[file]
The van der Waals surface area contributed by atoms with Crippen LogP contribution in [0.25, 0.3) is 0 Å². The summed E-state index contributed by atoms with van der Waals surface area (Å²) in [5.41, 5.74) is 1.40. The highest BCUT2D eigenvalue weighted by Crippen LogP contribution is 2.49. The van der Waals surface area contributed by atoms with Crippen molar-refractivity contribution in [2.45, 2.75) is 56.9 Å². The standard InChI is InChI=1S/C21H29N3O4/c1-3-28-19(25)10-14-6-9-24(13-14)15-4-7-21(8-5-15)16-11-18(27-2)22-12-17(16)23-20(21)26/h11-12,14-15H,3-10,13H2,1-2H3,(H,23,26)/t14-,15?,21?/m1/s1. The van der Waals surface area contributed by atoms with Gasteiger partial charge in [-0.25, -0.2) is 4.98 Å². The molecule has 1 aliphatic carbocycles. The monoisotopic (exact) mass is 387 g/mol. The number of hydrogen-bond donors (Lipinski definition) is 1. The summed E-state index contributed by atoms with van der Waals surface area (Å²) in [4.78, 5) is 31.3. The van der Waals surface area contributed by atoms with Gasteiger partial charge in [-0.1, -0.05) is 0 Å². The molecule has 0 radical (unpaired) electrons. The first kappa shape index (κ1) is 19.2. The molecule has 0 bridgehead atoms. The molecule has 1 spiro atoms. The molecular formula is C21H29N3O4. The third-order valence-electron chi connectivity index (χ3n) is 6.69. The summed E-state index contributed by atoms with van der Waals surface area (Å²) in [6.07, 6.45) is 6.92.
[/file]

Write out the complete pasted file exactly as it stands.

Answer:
The van der Waals surface area contributed by atoms with Crippen LogP contribution in [0.25, 0.3) is 0 Å². The summed E-state index contributed by atoms with van der Waals surface area (Å²) in [5.41, 5.74) is 1.40. The highest BCUT2D eigenvalue weighted by Crippen LogP contribution is 2.49. The van der Waals surface area contributed by atoms with Crippen molar-refractivity contribution in [2.45, 2.75) is 56.9 Å². The standard InChI is InChI=1S/C21H29N3O4/c1-3-28-19(25)10-14-6-9-24(13-14)15-4-7-21(8-5-15)16-11-18(27-2)22-12-17(16)23-20(21)26/h11-12,14-15H,3-10,13H2,1-2H3,(H,23,26)/t14-,15?,21?/m1/s1. The van der Waals surface area contributed by atoms with Gasteiger partial charge in [-0.25, -0.2) is 4.98 Å². The molecule has 1 aliphatic carbocycles. The monoisotopic (exact) mass is 387 g/mol. The number of hydrogen-bond donors (Lipinski definition) is 1. The summed E-state index contributed by atoms with van der Waals surface area (Å²) in [4.78, 5) is 31.3. The van der Waals surface area contributed by atoms with Gasteiger partial charge in [-0.1, -0.05) is 0 Å². The molecule has 0 radical (unpaired) electrons. The first kappa shape index (κ1) is 19.2. The molecule has 0 bridgehead atoms. The molecule has 1 spiro atoms. The molecular formula is C21H29N3O4. The third-order valence-electron chi connectivity index (χ3n) is 6.69. The summed E-state index contributed by atoms with van der Waals surface area (Å²) in [6.07, 6.45) is 6.92.